Chronic neonicotinoid pesticide exposure and parasite stress differentially affects learning in honeybees and bumblebees

Piiroinen, S and Goulson, Dave (2016) Chronic neonicotinoid pesticide exposure and parasite stress differentially affects learning in honeybees and bumblebees. Proceedings of the Royal Society of London B, 283 (1828). ISSN 1471-2954

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Abstract

Learning and memory are crucial functions which enable insect pollinators to efficiently locate and extract floral rewards. Exposure to pesticides or infection by parasites may cause subtle but ecologically important changes in cognitive functions of pollinators. The potential interactive effects of these stressors on learning and memory have not yet been explored. Furthermore, sensitivity to stressors may differ between species, but few studies have compared responses in different species. Here, we show that chronic exposure to field-realistic levels of the neonicotinoid clothianidin impaired olfactory learning acquisition in honeybees, leading to potential impacts on colony fitness, but not in bumblebees. Infection by the microsporidian parasite Nosema ceranae slightly impaired learning in honeybees, but no interactive effects were observed. Nosema did not infect bumblebees (3% infection success). Nevertheless, Nosema treated bumblebees had a slightly lower rate of learning than controls, but faster learning in combination with neonicotinoid exposure. This highlights the potential for complex interactive effects of stressors on learning. Our results underline that one cannot readily extrapolate findings from one bee species to others. This has important implications for regulatory risk assessments which generally use honeybees as a model for all bees.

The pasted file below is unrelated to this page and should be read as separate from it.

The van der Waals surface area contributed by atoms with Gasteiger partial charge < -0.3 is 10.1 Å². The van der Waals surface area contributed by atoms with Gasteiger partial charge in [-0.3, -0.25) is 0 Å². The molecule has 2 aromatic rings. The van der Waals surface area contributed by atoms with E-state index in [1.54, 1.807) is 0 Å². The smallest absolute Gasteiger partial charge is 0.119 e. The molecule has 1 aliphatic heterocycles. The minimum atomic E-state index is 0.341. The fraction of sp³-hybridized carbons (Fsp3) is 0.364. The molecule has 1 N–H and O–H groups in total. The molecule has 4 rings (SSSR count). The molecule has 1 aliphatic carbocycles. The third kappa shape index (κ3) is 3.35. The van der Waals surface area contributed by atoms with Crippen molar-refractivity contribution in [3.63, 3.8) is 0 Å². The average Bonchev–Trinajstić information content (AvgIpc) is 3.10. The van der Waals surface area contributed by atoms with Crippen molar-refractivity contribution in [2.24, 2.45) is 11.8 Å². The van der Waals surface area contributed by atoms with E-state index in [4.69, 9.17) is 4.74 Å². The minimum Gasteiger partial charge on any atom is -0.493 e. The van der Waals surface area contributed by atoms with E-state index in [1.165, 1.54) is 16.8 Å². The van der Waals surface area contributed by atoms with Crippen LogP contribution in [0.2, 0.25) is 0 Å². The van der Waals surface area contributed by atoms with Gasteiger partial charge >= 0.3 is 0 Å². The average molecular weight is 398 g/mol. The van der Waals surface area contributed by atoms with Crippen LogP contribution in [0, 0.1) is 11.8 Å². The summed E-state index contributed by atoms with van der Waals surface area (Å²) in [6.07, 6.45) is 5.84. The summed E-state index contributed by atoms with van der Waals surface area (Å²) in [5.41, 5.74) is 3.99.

Item Type: Article
Schools and Departments: School of Life Sciences > Biology and Environmental Science
Depositing User: David Goulson
Date Deposited: 14 Mar 2016 12:26
Last Modified: 07 Mar 2017 05:01
URI: http://sro.sussex.ac.uk/id/eprint/60034

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